How Rich People in China Are Surviving the Toxic Smog

Rich people in China are coping better than everyone else as toxic smog continues to plague the country.

Some are flying to more breathable coastal cities or even other countries in search of clean air. This seems to be the most reasonable choice for survival. If life goes on without the need to stay in airpocalyptic Beijing, why not?

But it’s not the only option for China’s rich. For those who need to stay with their families in affected territories, help comes in the form of expensive air purifiers and specialized face masks. Apparently, these are things the poor have no means to purchase.

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Lu, a deliveryman who works from 9 a.m. to 6 p.m., six days a week, told South China Morning Post:

“I deliver those purifiers and I know their price, but I only go back home to sleep. It is not worth it to buy one.”

Earning 5,000 yuan ($730) a month, Lu is completely exposed to the smog whenever he makes deliveries.

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Arriving in Beijing three years ago, Zhang and her husband run an open-air fruit stall near their children’s school. They considered pausing their business, but such idea would mean hunger for the family. Zhang said:

“What can I do? I open my eyes in the morning and know we have to pay hundreds of yuan of rent each day. If we don’t open business, what do we eat? What air purifier? I am content enough if we can eat well.”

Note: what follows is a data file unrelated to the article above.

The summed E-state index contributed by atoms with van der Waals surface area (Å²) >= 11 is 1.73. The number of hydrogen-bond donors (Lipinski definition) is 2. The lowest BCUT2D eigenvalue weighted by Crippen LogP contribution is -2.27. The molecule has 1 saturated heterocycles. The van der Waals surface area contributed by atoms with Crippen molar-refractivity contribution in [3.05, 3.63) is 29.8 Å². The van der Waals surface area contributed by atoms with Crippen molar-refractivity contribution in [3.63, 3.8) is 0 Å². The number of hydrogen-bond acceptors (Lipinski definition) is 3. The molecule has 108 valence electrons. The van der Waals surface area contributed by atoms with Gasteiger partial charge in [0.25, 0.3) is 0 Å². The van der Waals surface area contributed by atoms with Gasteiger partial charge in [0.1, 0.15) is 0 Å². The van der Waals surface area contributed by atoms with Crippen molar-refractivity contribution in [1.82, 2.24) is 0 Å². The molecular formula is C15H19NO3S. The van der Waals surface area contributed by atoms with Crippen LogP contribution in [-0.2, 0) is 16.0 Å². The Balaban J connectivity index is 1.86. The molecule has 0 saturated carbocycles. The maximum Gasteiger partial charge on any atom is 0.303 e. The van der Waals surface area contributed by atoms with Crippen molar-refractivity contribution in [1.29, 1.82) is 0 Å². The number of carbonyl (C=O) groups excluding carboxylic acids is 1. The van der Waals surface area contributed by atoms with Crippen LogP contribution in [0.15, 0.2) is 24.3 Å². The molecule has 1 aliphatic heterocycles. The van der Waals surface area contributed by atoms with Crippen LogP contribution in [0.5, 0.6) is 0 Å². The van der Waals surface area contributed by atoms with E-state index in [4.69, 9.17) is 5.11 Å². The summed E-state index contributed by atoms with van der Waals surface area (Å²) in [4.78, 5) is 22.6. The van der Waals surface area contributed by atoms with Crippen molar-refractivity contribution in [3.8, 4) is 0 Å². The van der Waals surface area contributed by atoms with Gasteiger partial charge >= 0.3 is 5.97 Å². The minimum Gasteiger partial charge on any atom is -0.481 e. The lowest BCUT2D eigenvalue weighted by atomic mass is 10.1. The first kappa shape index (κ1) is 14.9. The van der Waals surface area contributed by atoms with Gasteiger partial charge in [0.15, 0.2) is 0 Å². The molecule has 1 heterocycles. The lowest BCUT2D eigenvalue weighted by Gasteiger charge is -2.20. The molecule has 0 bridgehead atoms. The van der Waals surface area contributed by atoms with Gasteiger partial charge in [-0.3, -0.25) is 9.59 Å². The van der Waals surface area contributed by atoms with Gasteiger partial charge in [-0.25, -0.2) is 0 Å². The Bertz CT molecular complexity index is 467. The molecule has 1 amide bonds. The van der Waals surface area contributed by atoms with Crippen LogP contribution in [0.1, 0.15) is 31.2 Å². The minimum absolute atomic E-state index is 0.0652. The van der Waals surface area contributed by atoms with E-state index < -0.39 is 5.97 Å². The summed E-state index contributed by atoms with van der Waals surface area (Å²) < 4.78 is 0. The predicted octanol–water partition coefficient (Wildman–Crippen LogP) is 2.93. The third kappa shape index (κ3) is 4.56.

In contrast, a woman named Gao is willing to shell out any amount in the name of her family’s safety:

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“I used to think about spending less on such equipment as long as the protection was sufficient because I wanted to save money for other spending on the child, but now I think staying alive is more important. I don’t care how much money I spend as long as the air is clean. I don’t set a budget now, as long as it buys health for my child and my family I can accept any price.”

Unfortunately, the problem isn’t going away soon. For instance, according to Reuters, worsening pollution will cover four provinces in northern China from Monday to Thursday. Some relief occurs on Friday, but the air suffers again by Saturday, the day of the Lunar New Year. Citizens are expected to make local trips, but we’re not entirely sure whether the poor can still afford to celebrate.

The Ministry of Environmental Protection recently announced that air quality in northern China remains “especially severe” and no better than the national average.

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